In vitro data

In vitro studies suggest an anti-inflammatory effect of A. annua.(Hunt 2015, Stebbings 2016)

Clinical data

In a phase 2, randomized, placebo-controlled, double-blind clinical trial (ARTH01 trial; N=42), effects of an A. annua extract (150 mg or 300 mg given twice daily for 12 weeks) on pain, stiffness, and functional limitation in osteoarthritis of the hip or knee were evaluated. Improvements in pain and stiffness were demonstrated; mean change in Western Ontario and McMaster Universities Osteoarthritis (WOMAC) score at 12 weeks was −12.2 with A. annua extract (standard deviation [SD], 13.84; P=0.0159 vs placebo) and mean change in visual analog scale score was −21.4 mm (SD 23.48 mm; P=0.0082 vs placebo).(Stebbings 2016) In the open-label, 6-month extension to ARTH01, 28 patients continued to receive the same A. annua extract (150 mg capsule twice daily), which maintained the reduction in WOMAC scores observed during the double-blind phase. Adverse events considered possibly related to treatment with A. annua extract and leading to treatment withdrawal included stomach pain, flatulence, constipation, and diarrhea.(Hunt 2016)

An open-label, randomized controlled trial in adults with active rheumatoid arthritis (RA) (N=159) investigated adjunctive use of A. annua ethanolic extract 30 g once daily in combination with a disease-modifying antirheumatic drug (DMARD) regimen for 48 weeks. Patients had not received other medication for treatment of active RA in the 4 weeks prior to study enrollment. The A. annua extract led to significant improvement in pain/use of nonsteroidal anti-inflammatory drugs in the first 3 weeks compared with control (P<0.01). At 24 and 48 weeks, overall efficacy was also significantly better in the extract group compared with control, with 61% and 28%, respectively, exhibiting an "excellent" outcome, defined as overall improvement of at least 70% (P<0.01). At week 48, tenderness score, the number of painful joints, number of swollen joints, quality of life, C-reactive protein, rheumatoid factor levels, and anticyclic citrullinated protein antibodies were significantly improved in the extract group compared with control (P<0.01 or P<0.05 for all). The extract was well tolerated, with no withdrawals due to adverse events and significantly fewer adverse events than with control (3.8% vs 16.3%, respectively).(Yang 2017)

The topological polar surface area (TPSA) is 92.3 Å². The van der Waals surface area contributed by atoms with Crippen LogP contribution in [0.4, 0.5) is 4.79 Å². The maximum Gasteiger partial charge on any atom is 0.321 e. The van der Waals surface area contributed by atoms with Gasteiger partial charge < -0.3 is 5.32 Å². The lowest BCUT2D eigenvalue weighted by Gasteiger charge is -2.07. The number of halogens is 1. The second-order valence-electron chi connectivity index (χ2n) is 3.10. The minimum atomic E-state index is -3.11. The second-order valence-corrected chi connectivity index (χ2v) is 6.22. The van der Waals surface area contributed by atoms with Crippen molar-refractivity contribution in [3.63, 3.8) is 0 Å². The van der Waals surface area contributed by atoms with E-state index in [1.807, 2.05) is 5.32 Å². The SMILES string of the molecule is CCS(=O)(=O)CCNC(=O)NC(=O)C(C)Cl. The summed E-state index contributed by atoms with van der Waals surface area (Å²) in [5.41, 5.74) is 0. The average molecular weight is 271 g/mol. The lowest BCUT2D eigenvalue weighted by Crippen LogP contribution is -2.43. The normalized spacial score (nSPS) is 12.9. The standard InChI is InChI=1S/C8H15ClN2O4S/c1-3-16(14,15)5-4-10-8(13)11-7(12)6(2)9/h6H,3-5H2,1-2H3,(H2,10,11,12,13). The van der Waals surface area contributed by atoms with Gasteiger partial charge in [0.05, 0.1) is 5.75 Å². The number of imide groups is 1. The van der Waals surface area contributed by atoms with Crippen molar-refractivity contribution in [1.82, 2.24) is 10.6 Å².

Hepatoprotective effects

Animal and in vitro data